A potential bidding war for MCI took shape yesterday as merger partner Verizon freed the long-distance telephone company to discuss a higher bid from Qwest.
NEW YORK — A potential bidding war for MCI took shape yesterday as merger partner Verizon freed the long-distance telephone company to discuss a higher bid from Qwest — which welcomed the decision, but sent a prickly response.
MCI set a two-week time frame for talks and a full evaluation of the revised $8 billion bid submitted last week by Qwest, the local phone company for most of the Rocky Mountains and Pacific Northwest. That offer is $1.2 billion richer than the price agreed to Feb. 14 by Verizon, which dominates the Northeast and Mid-Atlantic.
In response to MCI, Qwest questioned MCI’s sincerity and rejected assertions by MCI on Tuesday and yesterday that it had given Qwest the same access to internal documents as Verizon.
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“We question whether our (first) proposal truly received an extensive review,” Qwest CEO Richard Notebaert wrote in a letter to MCI Chairman Nicholas Katzenbach, noting that MCI had given Qwest access to only 4,000 key documents just two days before the Verizon deal was announced. “We are also concerned that the process over the next two weeks will simply be process for process sake, as opposed to a meaningful evaluation of our offer.”
MCI said in a statement late yesterday that it had sent 20 people to meet with Qwest for much of the day and that “constructive dialogue — rather than rhetoric — is in everyone’s best interest.”
The exchange came a day after Denver-based Qwest impressed MCI investors with plans to generate more cost savings by cutting up to 15,000 jobs — twice as many as planned by Verizon.
Verizon declined to say whether it might boost its offer should MCI decide the Qwest deal is now compelling.
“We believe that this process will result in MCI reaching the same conclusion that it reached after seven months of discussions with Qwest,” the company said in a statement.
Qwest signaled Tuesday that it would consider boosting its offer further, but only if MCI agreed to meet first.
Should MCI use the rival bids to start an auction, “the risk they run there is that Verizon walks,” a person familiar with Verizon’s plans said under condition of anonymity. Verizon “is interested in getting MCI at the right price, and they’ve done a lot of work to figure out what that price ought to be.”
Verizon’s bid is now worth about $20.80 for each MCI share, consisting of $6 cash and the rest in Verizon stock, for a total of $6.8 billion.
Qwest is offering $24.60, including 50 percent more cash than Verizon, but the stock portion of the payment is viewed as riskier because Qwest is in far weaker financial shape and faces more severe strategic obstacles than Verizon.
Still, investors appeared optimistic about a potential bidding war and a larger payoff for MCI, which is based in Ashburn, Va.
With SBC set to acquire AT&T in a $16 billion deal announced in late January, analysts don’t see other real options for Verizon and Qwest if they hope to be competitive in the business-services market dominated by AT&T and MCI.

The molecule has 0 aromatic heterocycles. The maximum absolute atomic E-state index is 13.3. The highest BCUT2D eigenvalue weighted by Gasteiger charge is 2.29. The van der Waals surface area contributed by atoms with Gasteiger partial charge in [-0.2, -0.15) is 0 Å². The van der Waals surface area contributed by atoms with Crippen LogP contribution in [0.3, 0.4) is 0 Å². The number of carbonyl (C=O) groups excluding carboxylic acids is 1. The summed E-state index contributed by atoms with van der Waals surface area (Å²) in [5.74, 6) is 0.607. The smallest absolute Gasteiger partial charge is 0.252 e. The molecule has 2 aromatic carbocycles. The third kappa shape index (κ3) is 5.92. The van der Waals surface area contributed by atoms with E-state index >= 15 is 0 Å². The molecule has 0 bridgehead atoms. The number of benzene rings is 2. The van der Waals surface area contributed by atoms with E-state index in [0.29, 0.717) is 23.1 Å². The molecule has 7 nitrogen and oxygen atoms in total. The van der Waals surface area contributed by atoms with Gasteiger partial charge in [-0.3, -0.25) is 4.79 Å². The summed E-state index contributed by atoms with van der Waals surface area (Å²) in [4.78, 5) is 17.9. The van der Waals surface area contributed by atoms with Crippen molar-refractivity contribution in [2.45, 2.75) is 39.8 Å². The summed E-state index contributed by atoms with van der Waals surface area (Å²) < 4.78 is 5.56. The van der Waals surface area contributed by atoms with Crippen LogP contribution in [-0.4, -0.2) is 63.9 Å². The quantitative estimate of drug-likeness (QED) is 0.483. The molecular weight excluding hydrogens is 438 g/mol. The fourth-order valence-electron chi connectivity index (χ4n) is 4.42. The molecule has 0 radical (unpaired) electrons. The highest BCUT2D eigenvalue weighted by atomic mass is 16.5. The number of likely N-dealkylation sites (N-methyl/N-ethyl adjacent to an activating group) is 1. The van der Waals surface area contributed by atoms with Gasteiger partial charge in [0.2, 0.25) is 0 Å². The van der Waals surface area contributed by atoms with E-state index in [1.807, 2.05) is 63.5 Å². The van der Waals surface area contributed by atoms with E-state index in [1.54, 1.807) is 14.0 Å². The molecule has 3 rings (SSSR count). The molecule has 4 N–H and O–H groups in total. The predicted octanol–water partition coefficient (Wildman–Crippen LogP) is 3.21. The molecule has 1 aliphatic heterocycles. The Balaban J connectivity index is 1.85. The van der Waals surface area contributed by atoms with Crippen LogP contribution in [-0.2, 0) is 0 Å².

MCI’s shares rose 9 cents to close at $23.45 yesterday. That represents a gain of nearly 30 percent since mid-January, when merger speculation took hold with word of the impending SBC-AT&T deal. Qwest shares fell 12 cents to close at $3.93, while Verizon shares rose 22 cents to $36.47.
“Qwest has gone from not being a very credible bidder to one where people are taking a more serious look,” said Steven Cohen, chief investment officer for Kellner DiLeo Cohen, a New York-based hedge fund, which bought MCI shares when the merger speculation began and still owns shares. Since hedge funds generally target short-term gains, that continuing stake suggests the firm expects MCI’s shares to rise further.
In terms of long-term shareholders, “Qwest has gone out and made a better case that this deal makes sense and would result in a completely remade Qwest, and they’ve convinced a lot of the investment community that Qwest deserves a new look if they complete this merger,” Cohen said.
The debate over the perceived merits of the competing offers also continued to percolate around the question of whether one deal or the other might encounter more objections from government officials about lost competition. Much if the discussion has centered on the business communications market, where there already are few providers with the reach to serve companies with national and global operations.
Verizon has argued in recent days that a Qwest-MCI merger would hurt the public interest by combining two operators of national data and voice networks. Because Verizon doesn’t have a national network, its purchase of MCI would strengthen a competitor in that market rather than eliminating one, the company has said.
Qwest has countered that because Verizon and MCI’s operations overlap heavily in the eastern part of the nation, their merger would create a company with too much market share and clout.